Effect of BTG2 knockdown on levels of cleaved-caspase 3, Bax and cell apoptosis. INS-1 cells cultured under basal and high glucose media with mock treatment, siRNA-control, and siRNA-BTG2. Cleaved-caspase 3 and BTG2 were detected by Western blot analysis. (A) The image shows a representative Western blot of cleaved-caspase3, BTG2, and β-actin from INS-1 cells. The bar graph below shows cleaved-caspase 3 protein levels normalized to β-actin protein. The results are presented as mean ± S.D. of 4 independent experiments. (B) The image shows a representative Western blot of Bax, BTG2, and β-actin from INS-1 cells. The bar graph below shows Bax protein levels normalized to β-actin protein. The results are presented as mean ± S.D. of 4 independent experiments. (C) The cell viability in knock down BTG2 was determined using Annexin V/PI assay. The bar graph below shows percentage of early apoptosis. The results are presented as mean ± S.D. of 3 independent experiments. (D) Effect of estrogen in transcription of Btg2 promoter activity. The experiments were performed in 3 independent experiments. *P < 0.05, **P < 0.01, ***P < 0.001 compared to the high-glucose-treated group.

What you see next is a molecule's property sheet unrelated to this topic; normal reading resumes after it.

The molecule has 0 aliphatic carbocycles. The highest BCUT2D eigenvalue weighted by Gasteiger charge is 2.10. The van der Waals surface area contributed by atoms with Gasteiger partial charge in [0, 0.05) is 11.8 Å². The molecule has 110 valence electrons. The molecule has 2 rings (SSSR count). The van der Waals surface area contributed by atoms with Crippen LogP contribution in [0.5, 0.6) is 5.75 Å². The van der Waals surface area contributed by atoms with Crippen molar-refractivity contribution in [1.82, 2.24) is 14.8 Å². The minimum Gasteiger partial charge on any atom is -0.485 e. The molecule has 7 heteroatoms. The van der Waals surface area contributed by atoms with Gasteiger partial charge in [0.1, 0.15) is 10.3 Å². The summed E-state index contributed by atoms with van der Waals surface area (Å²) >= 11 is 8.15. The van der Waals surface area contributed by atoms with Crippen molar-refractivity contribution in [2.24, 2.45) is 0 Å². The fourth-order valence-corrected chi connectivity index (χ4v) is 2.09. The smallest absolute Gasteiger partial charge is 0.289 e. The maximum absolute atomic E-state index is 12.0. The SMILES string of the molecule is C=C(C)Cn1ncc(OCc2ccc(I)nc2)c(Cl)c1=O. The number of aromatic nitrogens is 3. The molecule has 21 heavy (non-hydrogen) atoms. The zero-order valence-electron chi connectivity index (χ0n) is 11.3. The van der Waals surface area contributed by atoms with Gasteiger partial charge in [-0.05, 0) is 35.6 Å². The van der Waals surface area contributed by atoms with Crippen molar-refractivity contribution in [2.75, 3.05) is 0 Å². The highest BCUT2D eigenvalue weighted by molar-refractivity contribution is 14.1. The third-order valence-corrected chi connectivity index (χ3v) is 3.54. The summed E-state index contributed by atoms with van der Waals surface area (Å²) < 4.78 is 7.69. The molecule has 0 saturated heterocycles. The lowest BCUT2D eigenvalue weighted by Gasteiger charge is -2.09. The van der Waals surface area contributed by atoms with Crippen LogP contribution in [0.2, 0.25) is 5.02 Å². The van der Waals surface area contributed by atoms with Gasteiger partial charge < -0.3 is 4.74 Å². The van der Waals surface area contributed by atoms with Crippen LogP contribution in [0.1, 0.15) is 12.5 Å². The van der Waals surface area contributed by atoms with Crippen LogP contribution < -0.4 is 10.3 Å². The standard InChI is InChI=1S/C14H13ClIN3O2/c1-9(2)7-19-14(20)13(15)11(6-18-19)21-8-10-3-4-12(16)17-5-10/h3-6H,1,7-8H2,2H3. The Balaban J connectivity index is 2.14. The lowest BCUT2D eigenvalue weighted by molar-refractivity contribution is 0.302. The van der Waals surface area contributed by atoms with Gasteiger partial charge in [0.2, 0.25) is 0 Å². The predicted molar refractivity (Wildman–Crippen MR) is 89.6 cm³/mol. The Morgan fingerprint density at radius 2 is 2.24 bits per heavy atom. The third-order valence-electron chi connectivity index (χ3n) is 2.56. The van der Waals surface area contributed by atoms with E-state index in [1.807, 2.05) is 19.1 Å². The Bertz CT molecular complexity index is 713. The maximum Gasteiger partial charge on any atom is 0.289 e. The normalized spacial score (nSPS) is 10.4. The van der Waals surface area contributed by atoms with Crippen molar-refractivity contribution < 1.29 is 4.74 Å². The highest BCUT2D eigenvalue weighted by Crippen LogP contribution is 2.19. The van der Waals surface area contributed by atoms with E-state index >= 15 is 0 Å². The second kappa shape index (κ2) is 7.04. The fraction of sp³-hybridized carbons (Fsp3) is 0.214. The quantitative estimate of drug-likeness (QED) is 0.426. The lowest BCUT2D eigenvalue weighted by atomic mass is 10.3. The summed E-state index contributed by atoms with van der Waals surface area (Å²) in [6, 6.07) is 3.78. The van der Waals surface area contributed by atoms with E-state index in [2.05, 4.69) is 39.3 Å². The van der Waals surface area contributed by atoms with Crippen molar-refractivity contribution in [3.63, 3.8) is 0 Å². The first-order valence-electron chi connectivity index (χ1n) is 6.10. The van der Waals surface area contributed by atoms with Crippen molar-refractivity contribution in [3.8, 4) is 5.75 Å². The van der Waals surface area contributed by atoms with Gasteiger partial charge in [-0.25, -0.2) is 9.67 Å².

Estradiol regulated BTG2 promoter activity